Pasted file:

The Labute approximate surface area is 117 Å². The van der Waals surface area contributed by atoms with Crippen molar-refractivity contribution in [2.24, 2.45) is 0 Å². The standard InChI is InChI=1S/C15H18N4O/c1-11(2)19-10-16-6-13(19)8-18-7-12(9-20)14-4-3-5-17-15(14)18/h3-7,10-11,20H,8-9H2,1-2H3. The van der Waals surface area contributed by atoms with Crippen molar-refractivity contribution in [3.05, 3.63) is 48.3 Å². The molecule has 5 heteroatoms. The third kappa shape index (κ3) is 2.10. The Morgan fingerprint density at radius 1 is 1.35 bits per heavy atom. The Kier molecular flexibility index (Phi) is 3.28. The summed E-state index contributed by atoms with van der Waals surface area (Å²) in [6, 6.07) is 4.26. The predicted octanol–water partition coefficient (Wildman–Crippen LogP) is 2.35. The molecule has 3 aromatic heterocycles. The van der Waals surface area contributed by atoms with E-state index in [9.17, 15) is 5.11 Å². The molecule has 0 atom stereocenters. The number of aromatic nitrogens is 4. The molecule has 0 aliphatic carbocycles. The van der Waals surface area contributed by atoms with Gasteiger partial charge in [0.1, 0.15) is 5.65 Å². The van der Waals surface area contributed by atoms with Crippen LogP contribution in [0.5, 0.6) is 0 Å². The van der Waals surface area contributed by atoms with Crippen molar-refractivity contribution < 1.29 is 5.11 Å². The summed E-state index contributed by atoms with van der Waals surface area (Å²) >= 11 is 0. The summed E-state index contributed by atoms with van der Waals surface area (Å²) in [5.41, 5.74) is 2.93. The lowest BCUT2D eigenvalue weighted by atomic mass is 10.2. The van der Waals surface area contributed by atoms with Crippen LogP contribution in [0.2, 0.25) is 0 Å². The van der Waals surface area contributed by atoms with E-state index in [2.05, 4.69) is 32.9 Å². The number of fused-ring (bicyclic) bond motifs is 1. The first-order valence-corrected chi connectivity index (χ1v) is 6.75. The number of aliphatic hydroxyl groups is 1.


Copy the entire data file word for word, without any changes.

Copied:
The Labute approximate surface area is 117 Å². The van der Waals surface area contributed by atoms with Crippen molar-refractivity contribution in [2.24, 2.45) is 0 Å². The standard InChI is InChI=1S/C15H18N4O/c1-11(2)19-10-16-6-13(19)8-18-7-12(9-20)14-4-3-5-17-15(14)18/h3-7,10-11,20H,8-9H2,1-2H3. The van der Waals surface area contributed by atoms with Crippen molar-refractivity contribution in [3.05, 3.63) is 48.3 Å². The molecule has 5 heteroatoms. The third kappa shape index (κ3) is 2.10. The Morgan fingerprint density at radius 1 is 1.35 bits per heavy atom. The Kier molecular flexibility index (Phi) is 3.28. The summed E-state index contributed by atoms with van der Waals surface area (Å²) in [6, 6.07) is 4.26. The predicted octanol–water partition coefficient (Wildman–Crippen LogP) is 2.35. The molecule has 3 aromatic heterocycles. The van der Waals surface area contributed by atoms with E-state index in [9.17, 15) is 5.11 Å². The molecule has 0 atom stereocenters. The number of aromatic nitrogens is 4. The molecule has 0 aliphatic carbocycles. The van der Waals surface area contributed by atoms with Gasteiger partial charge in [0.1, 0.15) is 5.65 Å². The van der Waals surface area contributed by atoms with Crippen LogP contribution in [0.5, 0.6) is 0 Å². The van der Waals surface area contributed by atoms with Crippen molar-refractivity contribution < 1.29 is 5.11 Å². The summed E-state index contributed by atoms with van der Waals surface area (Å²) >= 11 is 0. The summed E-state index contributed by atoms with van der Waals surface area (Å²) in [5.41, 5.74) is 2.93. The lowest BCUT2D eigenvalue weighted by atomic mass is 10.2. The van der Waals surface area contributed by atoms with Crippen LogP contribution in [0.2, 0.25) is 0 Å². The van der Waals surface area contributed by atoms with E-state index in [2.05, 4.69) is 32.9 Å². The number of fused-ring (bicyclic) bond motifs is 1. The first-order valence-corrected chi connectivity index (χ1v) is 6.75. The number of aliphatic hydroxyl groups is 1.